The Teenagers had their origins in the Earth Angels, a group founded at Edward W. Stitt Junior High School in the Washington Heights section of Manhattan by second tenor Jimmy Merchant and bass Sherman Garnes. Eventually, Garnes and Merchant had added lead singer Herman Santiago and baritone Joe Negroni to their lineup and evolved into The Coupe De Villes. In 1954, 12-year-old Frankie Lymon joined the Coupe De Villes, who changed their name to first the Ermines and later the Premiers.
The same year Lymon joined the group, he helped Santiago and Merchant rewrite a song they had composed to create "Why Do Fools Fall In Love". The song got the Teenagers an audition with George Goldner's Gee Records, but Santiago was too sick to sing lead on the day of the audition. Lymon sang the lead on "Why Do Fools Fall in Love" instead, and the group was signed to Gee as The Teenagers, with Lymon as lead singer.
"Why Do Fools Fall in Love" was the Teenagers' first and biggest hit. The group, known for both their harmony and choreography, also had hits with "I'm Not a Juvenile Delinquent" and "The ABC's of Love".
By 1957, the group was being billed as "Frankie Lymon and the Teenagers". This caused in-fighting, and by September, Goldner had pulled Lymon out of the group to record solo. Lymon had little success as a solo artist. He became a heroin addict at the age of 15 and his sales dropped quickly in the early 1960s. In 1966, he stopped using heroin after being forced to go to the army, but on February 27, 1968, he decided to celebrate his good fortune by taking heroin (he was planning to launch a comeback) and died of a heroin overdose at the age of 25 on the floor of his grandmother’s bathroom. He had been clean since entering the army two years earlier. The Teenagers continued recording, bringing in a new lead. Billy Lobrano, as the group's first white member, made them more racially mixed, now with two black, one white, and two Hispanic members. The group had little success with Lobrano, and he left. Sherman Garnes died of a heart attack in 1977, while Joe Negroni died a year later due to a cerebral hemorrhage. Their replacements were Bobby Jay and Frankie's brother Lewis Lymon, respectively.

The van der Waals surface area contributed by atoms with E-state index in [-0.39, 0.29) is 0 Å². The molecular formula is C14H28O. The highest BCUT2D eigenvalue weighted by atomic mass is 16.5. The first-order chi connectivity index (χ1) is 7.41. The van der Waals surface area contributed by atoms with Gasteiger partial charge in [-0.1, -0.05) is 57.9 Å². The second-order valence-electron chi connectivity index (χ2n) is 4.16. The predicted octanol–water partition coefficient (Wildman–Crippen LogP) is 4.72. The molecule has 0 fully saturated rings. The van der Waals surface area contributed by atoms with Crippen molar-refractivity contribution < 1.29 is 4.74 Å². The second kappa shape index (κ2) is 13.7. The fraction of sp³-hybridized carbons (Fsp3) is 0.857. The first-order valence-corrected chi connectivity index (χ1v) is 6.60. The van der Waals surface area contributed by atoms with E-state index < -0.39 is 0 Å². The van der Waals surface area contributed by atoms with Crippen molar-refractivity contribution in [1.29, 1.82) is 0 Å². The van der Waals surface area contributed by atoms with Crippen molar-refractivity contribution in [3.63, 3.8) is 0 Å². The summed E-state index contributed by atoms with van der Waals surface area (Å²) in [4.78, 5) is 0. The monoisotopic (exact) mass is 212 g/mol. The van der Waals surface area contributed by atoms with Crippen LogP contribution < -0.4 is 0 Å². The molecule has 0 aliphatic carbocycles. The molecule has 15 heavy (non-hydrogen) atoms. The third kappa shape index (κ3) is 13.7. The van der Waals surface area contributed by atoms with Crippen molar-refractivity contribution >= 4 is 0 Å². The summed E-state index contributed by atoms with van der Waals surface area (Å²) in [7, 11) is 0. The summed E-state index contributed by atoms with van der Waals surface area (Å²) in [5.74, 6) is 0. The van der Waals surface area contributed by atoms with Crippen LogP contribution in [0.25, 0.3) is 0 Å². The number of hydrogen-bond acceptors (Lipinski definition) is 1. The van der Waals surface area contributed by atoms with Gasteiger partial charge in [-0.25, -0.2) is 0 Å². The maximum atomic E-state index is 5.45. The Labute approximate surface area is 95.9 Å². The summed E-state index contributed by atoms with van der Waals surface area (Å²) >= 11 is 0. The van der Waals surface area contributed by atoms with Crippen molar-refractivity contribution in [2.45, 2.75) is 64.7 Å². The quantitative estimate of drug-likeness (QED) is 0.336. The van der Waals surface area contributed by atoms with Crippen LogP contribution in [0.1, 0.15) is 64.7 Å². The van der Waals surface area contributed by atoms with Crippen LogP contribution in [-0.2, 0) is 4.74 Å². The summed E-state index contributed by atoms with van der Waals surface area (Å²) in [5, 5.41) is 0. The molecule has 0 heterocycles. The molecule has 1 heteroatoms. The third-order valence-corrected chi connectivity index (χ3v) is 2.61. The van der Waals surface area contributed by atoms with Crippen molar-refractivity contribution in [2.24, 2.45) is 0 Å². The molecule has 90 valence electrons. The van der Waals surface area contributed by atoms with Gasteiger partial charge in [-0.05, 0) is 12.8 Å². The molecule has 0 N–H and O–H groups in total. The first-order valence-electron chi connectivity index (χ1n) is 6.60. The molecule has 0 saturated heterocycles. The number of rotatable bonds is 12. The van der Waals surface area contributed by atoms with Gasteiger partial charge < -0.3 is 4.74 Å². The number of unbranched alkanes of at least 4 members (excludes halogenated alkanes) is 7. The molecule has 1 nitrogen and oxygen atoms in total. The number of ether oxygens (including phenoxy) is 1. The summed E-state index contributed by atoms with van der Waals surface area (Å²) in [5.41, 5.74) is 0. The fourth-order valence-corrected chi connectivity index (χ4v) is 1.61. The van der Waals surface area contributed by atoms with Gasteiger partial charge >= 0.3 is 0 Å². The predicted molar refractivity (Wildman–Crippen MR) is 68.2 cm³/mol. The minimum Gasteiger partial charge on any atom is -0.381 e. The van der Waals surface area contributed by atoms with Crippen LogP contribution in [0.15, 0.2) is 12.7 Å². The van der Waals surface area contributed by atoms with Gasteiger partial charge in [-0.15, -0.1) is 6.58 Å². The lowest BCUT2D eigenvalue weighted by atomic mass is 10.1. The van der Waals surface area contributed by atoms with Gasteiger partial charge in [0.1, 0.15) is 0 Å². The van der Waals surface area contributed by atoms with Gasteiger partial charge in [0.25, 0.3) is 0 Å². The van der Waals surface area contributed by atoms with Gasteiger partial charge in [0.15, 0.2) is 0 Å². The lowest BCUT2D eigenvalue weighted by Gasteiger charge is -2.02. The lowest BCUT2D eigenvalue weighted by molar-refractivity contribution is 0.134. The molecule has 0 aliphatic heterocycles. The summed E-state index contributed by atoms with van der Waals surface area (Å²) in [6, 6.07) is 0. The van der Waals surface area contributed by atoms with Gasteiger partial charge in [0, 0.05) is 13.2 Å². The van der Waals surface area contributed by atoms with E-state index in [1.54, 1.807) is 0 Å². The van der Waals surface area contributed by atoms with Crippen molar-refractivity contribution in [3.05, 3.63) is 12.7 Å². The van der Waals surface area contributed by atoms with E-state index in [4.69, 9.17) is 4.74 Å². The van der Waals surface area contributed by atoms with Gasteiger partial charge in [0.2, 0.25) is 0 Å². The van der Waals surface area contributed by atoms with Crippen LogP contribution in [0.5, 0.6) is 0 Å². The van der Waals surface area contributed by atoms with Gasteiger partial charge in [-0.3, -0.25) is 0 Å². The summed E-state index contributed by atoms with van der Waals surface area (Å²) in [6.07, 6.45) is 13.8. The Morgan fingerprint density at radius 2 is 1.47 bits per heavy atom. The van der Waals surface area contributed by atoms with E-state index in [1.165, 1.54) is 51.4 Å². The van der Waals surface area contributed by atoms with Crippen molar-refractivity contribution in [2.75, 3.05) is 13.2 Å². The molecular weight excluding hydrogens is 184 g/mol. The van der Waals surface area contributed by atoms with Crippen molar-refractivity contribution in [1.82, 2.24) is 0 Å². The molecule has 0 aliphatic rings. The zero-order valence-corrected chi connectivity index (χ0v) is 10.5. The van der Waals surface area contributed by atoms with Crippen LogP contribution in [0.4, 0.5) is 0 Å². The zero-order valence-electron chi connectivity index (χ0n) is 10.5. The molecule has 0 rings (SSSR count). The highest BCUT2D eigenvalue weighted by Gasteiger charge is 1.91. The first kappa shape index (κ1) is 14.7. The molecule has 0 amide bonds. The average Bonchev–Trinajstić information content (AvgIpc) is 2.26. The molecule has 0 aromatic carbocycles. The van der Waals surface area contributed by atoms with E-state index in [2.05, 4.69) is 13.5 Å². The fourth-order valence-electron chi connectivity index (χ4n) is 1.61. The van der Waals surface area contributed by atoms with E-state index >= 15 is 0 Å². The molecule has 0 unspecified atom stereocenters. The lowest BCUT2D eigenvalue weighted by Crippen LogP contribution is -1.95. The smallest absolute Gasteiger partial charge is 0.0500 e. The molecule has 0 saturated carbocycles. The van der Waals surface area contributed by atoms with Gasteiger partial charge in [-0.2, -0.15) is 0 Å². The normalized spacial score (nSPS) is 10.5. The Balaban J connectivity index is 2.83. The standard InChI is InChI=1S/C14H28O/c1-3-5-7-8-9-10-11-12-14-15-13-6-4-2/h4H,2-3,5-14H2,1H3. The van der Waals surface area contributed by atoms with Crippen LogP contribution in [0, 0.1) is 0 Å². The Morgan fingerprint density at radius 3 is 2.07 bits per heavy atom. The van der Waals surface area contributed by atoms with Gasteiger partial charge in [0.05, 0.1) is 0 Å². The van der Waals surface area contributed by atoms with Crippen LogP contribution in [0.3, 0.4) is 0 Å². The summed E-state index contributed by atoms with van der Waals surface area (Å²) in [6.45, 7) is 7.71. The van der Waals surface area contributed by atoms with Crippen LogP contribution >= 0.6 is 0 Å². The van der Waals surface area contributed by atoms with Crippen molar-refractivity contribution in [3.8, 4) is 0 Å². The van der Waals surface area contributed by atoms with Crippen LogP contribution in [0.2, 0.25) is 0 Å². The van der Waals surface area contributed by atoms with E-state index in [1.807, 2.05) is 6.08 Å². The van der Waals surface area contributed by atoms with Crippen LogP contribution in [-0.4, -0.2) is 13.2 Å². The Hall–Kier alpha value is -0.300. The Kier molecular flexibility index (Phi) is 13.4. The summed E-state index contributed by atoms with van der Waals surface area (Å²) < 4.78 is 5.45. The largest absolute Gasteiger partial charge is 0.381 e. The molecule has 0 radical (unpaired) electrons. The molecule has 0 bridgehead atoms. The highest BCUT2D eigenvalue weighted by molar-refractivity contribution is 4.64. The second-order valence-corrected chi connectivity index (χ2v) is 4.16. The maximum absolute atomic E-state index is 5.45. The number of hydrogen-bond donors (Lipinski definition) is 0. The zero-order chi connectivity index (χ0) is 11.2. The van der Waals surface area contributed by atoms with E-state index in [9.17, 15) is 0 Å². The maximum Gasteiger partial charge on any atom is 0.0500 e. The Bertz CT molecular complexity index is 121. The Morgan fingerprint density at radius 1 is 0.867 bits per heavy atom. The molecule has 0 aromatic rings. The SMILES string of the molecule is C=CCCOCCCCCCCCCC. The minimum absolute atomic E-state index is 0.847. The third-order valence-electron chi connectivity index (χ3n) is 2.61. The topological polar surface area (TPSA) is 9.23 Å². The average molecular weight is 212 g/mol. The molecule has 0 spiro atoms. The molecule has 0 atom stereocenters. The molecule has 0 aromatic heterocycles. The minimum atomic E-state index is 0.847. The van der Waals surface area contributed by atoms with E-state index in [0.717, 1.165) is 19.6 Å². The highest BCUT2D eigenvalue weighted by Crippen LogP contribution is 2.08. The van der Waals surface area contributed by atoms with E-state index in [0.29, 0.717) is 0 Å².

The group, which made its most popular recordings with young Frankie Lymon as lead singer, is also noted for being rock's first all-teenaged act. They were inducted into the Rock and Roll Hall of Fame in 1993.